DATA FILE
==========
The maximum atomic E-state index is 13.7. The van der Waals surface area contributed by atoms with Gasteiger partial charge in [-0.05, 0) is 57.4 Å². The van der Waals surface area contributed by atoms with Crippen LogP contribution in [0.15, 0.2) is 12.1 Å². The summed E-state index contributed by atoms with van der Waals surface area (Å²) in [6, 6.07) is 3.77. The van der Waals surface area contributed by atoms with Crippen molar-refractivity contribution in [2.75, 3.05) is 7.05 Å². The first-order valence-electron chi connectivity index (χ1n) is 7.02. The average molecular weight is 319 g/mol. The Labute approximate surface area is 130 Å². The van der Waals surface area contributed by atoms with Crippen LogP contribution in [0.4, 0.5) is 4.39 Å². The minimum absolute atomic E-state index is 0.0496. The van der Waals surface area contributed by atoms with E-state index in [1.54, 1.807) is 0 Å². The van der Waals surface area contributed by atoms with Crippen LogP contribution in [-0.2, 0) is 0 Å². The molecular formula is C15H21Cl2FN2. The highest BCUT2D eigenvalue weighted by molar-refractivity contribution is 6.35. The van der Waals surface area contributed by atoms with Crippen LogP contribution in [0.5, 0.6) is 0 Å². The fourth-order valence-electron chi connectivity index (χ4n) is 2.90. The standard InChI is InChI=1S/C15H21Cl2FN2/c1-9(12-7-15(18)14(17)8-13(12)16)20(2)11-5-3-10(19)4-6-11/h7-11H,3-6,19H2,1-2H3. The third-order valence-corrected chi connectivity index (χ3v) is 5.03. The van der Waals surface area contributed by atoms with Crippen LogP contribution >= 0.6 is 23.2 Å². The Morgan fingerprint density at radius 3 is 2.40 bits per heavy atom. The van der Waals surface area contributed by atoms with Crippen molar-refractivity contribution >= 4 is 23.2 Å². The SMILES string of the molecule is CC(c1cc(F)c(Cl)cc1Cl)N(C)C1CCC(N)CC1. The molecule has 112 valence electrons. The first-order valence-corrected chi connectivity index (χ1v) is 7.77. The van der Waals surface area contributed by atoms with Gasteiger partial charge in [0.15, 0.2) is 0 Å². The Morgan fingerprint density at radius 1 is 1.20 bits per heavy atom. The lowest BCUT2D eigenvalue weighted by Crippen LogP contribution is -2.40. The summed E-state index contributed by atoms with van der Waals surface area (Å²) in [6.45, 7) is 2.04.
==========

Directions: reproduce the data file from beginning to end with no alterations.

The maximum atomic E-state index is 13.7. The van der Waals surface area contributed by atoms with Gasteiger partial charge in [-0.05, 0) is 57.4 Å². The van der Waals surface area contributed by atoms with Crippen LogP contribution in [0.15, 0.2) is 12.1 Å². The summed E-state index contributed by atoms with van der Waals surface area (Å²) in [6, 6.07) is 3.77. The van der Waals surface area contributed by atoms with Crippen molar-refractivity contribution in [2.75, 3.05) is 7.05 Å². The first-order valence-electron chi connectivity index (χ1n) is 7.02. The average molecular weight is 319 g/mol. The Labute approximate surface area is 130 Å². The van der Waals surface area contributed by atoms with Crippen LogP contribution in [0.4, 0.5) is 4.39 Å². The minimum absolute atomic E-state index is 0.0496. The van der Waals surface area contributed by atoms with E-state index in [1.54, 1.807) is 0 Å². The van der Waals surface area contributed by atoms with Crippen LogP contribution in [-0.2, 0) is 0 Å². The molecular formula is C15H21Cl2FN2. The highest BCUT2D eigenvalue weighted by molar-refractivity contribution is 6.35. The van der Waals surface area contributed by atoms with Crippen LogP contribution in [0.5, 0.6) is 0 Å². The fourth-order valence-electron chi connectivity index (χ4n) is 2.90. The standard InChI is InChI=1S/C15H21Cl2FN2/c1-9(12-7-15(18)14(17)8-13(12)16)20(2)11-5-3-10(19)4-6-11/h7-11H,3-6,19H2,1-2H3. The third-order valence-corrected chi connectivity index (χ3v) is 5.03. The van der Waals surface area contributed by atoms with Crippen LogP contribution >= 0.6 is 23.2 Å². The Morgan fingerprint density at radius 3 is 2.40 bits per heavy atom. The van der Waals surface area contributed by atoms with Crippen molar-refractivity contribution >= 4 is 23.2 Å². The SMILES string of the molecule is CC(c1cc(F)c(Cl)cc1Cl)N(C)C1CCC(N)CC1. The molecule has 112 valence electrons. The first-order valence-corrected chi connectivity index (χ1v) is 7.77. The van der Waals surface area contributed by atoms with Gasteiger partial charge in [0.15, 0.2) is 0 Å². The Morgan fingerprint density at radius 1 is 1.20 bits per heavy atom. The lowest BCUT2D eigenvalue weighted by Crippen LogP contribution is -2.40. The summed E-state index contributed by atoms with van der Waals surface area (Å²) in [6.45, 7) is 2.04.